Cyclists in the New Forest

CTC has learned that the Department for Transport (DfT) has ordered the New Forest National Park Authority (NFNPA) to return £1.5 million from the £3.6 million grant they received last year.

Road.cc, the online cycle news site, reports that the DfT has rejected two schemes proposed by the NFNPA, one of which was criticised as being focused more on road maintenance rather than cycling.

ElizabethBarner's picture

What a difference a mayor makes!

It’s so great to be involved with a good, confident campaign group, says Leicester campaigner Elizabeth Barner.
Leicester cycle campaigners

One week ago, the Leicester Cycling Campaign Group heard about a petition against a proposed cycle lane in Leicester. They decided to call a demonstration in support of the lane, and in support of a more rational use of space in our city – for people, not for cars. They wanted to physically show the support there is, and the number of people willing to come out in the cold to say, "Yes, we will benefit from change." Campaigning can feel so bleak when it’s all about "No".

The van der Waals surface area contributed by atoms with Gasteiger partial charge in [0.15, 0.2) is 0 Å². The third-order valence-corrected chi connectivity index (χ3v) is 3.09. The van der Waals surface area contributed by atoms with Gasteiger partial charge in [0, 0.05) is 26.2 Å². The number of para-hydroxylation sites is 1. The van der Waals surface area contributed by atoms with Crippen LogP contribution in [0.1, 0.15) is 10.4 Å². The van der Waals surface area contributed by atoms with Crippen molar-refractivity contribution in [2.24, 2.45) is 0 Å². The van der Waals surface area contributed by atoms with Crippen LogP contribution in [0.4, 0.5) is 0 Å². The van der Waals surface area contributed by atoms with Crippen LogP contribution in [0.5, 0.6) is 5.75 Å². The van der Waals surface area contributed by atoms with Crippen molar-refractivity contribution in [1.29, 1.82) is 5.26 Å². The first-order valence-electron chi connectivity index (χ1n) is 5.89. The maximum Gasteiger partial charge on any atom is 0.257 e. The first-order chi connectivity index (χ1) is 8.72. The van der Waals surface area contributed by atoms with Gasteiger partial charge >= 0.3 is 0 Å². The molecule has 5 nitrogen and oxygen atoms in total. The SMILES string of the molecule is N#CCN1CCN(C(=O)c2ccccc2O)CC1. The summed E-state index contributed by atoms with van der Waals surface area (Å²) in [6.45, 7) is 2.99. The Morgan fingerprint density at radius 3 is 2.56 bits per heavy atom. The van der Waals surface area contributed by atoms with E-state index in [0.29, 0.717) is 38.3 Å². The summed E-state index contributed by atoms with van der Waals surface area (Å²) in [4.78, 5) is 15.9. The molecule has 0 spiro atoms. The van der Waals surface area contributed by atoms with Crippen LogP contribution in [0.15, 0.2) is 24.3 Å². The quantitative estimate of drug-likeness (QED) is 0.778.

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SamJones's picture

Public Health England wants you to cycle

24 October 2014
Government body designated to protect and improve the nation's health and wellbeing sees cycling as an answer
PHE chart

Yesterday (Thursday, 23 October) brought good news for cycling, as Public Health England (PHE), an executive body sponsored by the Department for Health, published its Everybody Active Every Day framework to tackle the national physical inactivity epidemic.